8 Truths About Drowning and ‘Dry Drowning’ Revealed
July 09, 2019
By Brianna McCabe
As if drowning dangers aren’t terrifying enough, parents now have compounded anxieties to cope with after recent reports of ‘dry drowning’ have shown individuals—mostly children—appearing to drown days or weeks after water exposure.
Timothy Watkins, M.D., a board certified pediatrician, explains the differences between drowning and ‘dry drowning’ and how to ensure your child’s safety whether on land or sea:
- Drowning occurs when water enters the lungs from being in or below the water. It typically occurs in one of the two following manners:
- A person will involuntarily take a breath and bring water into his or her airway—which ultimately closes it. With a lack of oxygen, a person becomes unconscious and water eventually fills the lungs.
- A person will experience a laryngospasm, where the vocal chords spasm and seal that pathway. This can be seen in many drowning instances, especially when someone is trying to hold his or her breath underwater.
- Registering children for age-appropriate swimming lessons
- Isolating pools with barriers, such as fences and gates, to prevent falls or unsupervised entrances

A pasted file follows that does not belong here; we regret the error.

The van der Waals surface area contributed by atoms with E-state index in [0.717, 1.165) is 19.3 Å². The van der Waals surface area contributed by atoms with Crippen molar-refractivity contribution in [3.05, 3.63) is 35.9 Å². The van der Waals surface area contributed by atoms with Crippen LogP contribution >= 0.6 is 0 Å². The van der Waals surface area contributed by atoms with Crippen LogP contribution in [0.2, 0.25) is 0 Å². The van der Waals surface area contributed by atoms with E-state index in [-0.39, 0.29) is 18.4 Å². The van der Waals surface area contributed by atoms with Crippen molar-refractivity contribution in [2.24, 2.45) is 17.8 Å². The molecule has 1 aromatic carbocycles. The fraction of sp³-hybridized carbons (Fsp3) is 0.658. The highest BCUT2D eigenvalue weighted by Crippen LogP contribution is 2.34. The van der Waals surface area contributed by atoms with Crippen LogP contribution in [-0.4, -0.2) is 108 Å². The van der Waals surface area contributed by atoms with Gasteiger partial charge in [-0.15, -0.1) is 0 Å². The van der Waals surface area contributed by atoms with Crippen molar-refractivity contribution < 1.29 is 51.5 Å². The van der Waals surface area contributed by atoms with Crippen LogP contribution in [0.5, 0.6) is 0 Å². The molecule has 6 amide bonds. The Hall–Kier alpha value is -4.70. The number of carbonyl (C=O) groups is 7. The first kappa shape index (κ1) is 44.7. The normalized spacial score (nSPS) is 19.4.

- Supervising of all children around water and being within an arm’s length
- Using life jackets or life vests
- Learning CPR
Dr. Watkins rotates between our pediatric practices in Hackensack and Wyckoff. He is a physician at Hackensack Meridian Health Medical Group, a network of more than 1,000 physicians and advanced providers at over 300 practices throughout New Jersey. Our care network can help you better manage your health. Visit HMHMedicalGroup.org to find a practice near you.
The material provided through HealthU is intended to be used as general information only and should not replace the advice of your physician. Always consult your physician for individual care.
Flu or COVID-19? How to Tell the Difference in Kids
Flu season is ramping up, and your child begins to develop a runny nose or fever. A year ago that might not have caused too much concern – but now that first symptom may trigger fear that he or ...